Civil Litigation and Alternative Dispute Resolution
The depth and breadth of the curriculum and experiential-learning opportunities in Civil Litigation and Dispute Resolution (CLDR) make it one of the nation’s leading programs. Students who choose this concentration may one day join alumni who rank among the most successful judges, litigators, and mediators in the country.
One of UC Hastings’s most valuable assets is its San Francisco location, near courts and seats of government. This is particularly true for the CLDR students who are a mere five-minute walk to places like the Ninth Circuit and the California Supreme Court. Because of our strong ties to successful alumni on the bench, you have the chance to learn trial advocacy from leaders like Associate Justice Carol Corrigan of the California Supreme Court and Judge Teri Jackson of the San Francisco Superior Court. Beyond the judiciary, UC Hastings offers you access to the very thought leaders who are writing textbooks and the leading treatises for this field—faculty like Mary Kay Kane and Richard Marcus.
One of the program’s strengths is student involvement in experiential-learning opportunities. Along with core courses, students participate in clinics and judicial externships, and gain exposure to alternative dispute resolution (ADR). Every year, one-thrid of students take one or more dispute-resolution courses at the UC Hastings Center for Negotiation and Dispute Resolution—which has been regularly recognized by US News & World Report as one of the top-ranked ADR programs in the country.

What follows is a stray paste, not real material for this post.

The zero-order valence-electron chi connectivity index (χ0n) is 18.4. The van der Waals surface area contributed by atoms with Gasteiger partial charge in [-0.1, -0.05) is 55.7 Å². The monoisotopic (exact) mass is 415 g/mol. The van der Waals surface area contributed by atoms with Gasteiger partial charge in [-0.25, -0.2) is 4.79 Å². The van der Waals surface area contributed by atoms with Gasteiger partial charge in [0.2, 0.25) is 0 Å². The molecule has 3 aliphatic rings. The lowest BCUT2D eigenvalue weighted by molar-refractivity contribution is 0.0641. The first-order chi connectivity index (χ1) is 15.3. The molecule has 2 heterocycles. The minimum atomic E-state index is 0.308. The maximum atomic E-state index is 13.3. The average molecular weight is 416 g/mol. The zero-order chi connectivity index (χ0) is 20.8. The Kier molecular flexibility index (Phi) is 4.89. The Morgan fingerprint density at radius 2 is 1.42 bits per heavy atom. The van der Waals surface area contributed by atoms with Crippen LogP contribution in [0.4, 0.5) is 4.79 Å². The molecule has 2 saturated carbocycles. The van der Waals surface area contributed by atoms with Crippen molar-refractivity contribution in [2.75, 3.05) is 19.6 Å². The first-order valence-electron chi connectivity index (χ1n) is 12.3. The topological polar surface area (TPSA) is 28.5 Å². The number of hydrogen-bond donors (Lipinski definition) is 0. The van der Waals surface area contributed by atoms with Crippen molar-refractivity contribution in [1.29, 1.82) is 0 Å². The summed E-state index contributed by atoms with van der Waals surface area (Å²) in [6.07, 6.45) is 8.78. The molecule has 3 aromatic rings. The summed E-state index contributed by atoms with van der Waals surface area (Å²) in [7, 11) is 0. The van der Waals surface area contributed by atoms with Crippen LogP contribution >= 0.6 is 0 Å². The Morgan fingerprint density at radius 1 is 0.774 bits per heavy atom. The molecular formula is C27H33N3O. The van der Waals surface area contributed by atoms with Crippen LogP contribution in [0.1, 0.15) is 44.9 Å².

CLDR students benefit from a winning blend of location, educational and experiential opportunities, and leading scholarship. It is a place to build and hone the general-litigation and dispute-resolution skills that will give your future practice an edge.
Questions to CNDR@uchastings.edu or 415.581.8941
Note: Please refer to the course catalog for current information on concentration requirements. The following outline is intended as a general guideline and therefore may not be the most up-to-date.
Students are required to take not fewer than 14 units of the required courses, and one course from each of the following two groups: (1) Alternative Dispute Resolution and (2) Advanced Advocacy/Clinical Courses.
The list of courses within the categories below is up to date as of the publication of this posting. New courses are sometimes added to the curriculum subsequent to publication. Therefore, if a student finds a course in the curriculum not listed, but which the student thinks might count toward concentration requirements, the student should check with the concentration advisor regarding the eligibility of the course to satisfy concentration requirements.